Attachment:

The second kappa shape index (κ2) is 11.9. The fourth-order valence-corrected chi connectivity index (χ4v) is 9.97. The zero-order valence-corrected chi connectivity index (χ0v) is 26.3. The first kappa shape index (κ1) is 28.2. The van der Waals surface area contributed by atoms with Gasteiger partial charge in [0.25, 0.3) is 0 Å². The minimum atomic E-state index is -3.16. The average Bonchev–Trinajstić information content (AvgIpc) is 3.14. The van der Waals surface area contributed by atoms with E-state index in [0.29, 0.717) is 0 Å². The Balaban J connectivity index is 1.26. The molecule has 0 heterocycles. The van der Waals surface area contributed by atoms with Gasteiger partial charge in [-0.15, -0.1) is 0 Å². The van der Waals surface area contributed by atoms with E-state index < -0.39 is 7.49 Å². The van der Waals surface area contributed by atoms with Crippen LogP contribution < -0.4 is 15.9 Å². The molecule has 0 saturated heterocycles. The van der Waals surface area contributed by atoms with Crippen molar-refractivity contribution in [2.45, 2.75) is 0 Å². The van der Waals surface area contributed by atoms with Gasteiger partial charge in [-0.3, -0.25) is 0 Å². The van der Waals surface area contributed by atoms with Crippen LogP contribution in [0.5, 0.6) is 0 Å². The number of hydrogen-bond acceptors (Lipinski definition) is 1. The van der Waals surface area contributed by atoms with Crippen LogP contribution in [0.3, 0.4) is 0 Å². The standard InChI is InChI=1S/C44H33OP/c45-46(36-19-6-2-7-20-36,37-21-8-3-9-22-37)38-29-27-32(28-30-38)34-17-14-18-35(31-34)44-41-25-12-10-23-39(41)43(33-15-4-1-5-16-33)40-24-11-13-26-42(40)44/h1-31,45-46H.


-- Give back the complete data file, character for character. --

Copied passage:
The second kappa shape index (κ2) is 11.9. The fourth-order valence-corrected chi connectivity index (χ4v) is 9.97. The zero-order valence-corrected chi connectivity index (χ0v) is 26.3. The first kappa shape index (κ1) is 28.2. The van der Waals surface area contributed by atoms with Gasteiger partial charge in [0.25, 0.3) is 0 Å². The minimum atomic E-state index is -3.16. The average Bonchev–Trinajstić information content (AvgIpc) is 3.14. The van der Waals surface area contributed by atoms with E-state index in [0.29, 0.717) is 0 Å². The Balaban J connectivity index is 1.26. The molecule has 0 heterocycles. The van der Waals surface area contributed by atoms with Gasteiger partial charge in [-0.15, -0.1) is 0 Å². The van der Waals surface area contributed by atoms with E-state index < -0.39 is 7.49 Å². The van der Waals surface area contributed by atoms with Crippen LogP contribution < -0.4 is 15.9 Å². The molecule has 0 saturated heterocycles. The van der Waals surface area contributed by atoms with Crippen molar-refractivity contribution in [2.45, 2.75) is 0 Å². The van der Waals surface area contributed by atoms with Gasteiger partial charge in [-0.3, -0.25) is 0 Å². The van der Waals surface area contributed by atoms with Crippen LogP contribution in [0.5, 0.6) is 0 Å². The number of hydrogen-bond acceptors (Lipinski definition) is 1. The van der Waals surface area contributed by atoms with Crippen LogP contribution in [0.3, 0.4) is 0 Å². The standard InChI is InChI=1S/C44H33OP/c45-46(36-19-6-2-7-20-36,37-21-8-3-9-22-37)38-29-27-32(28-30-38)34-17-14-18-35(31-34)44-41-25-12-10-23-39(41)43(33-15-4-1-5-16-33)40-24-11-13-26-42(40)44/h1-31,45-46H.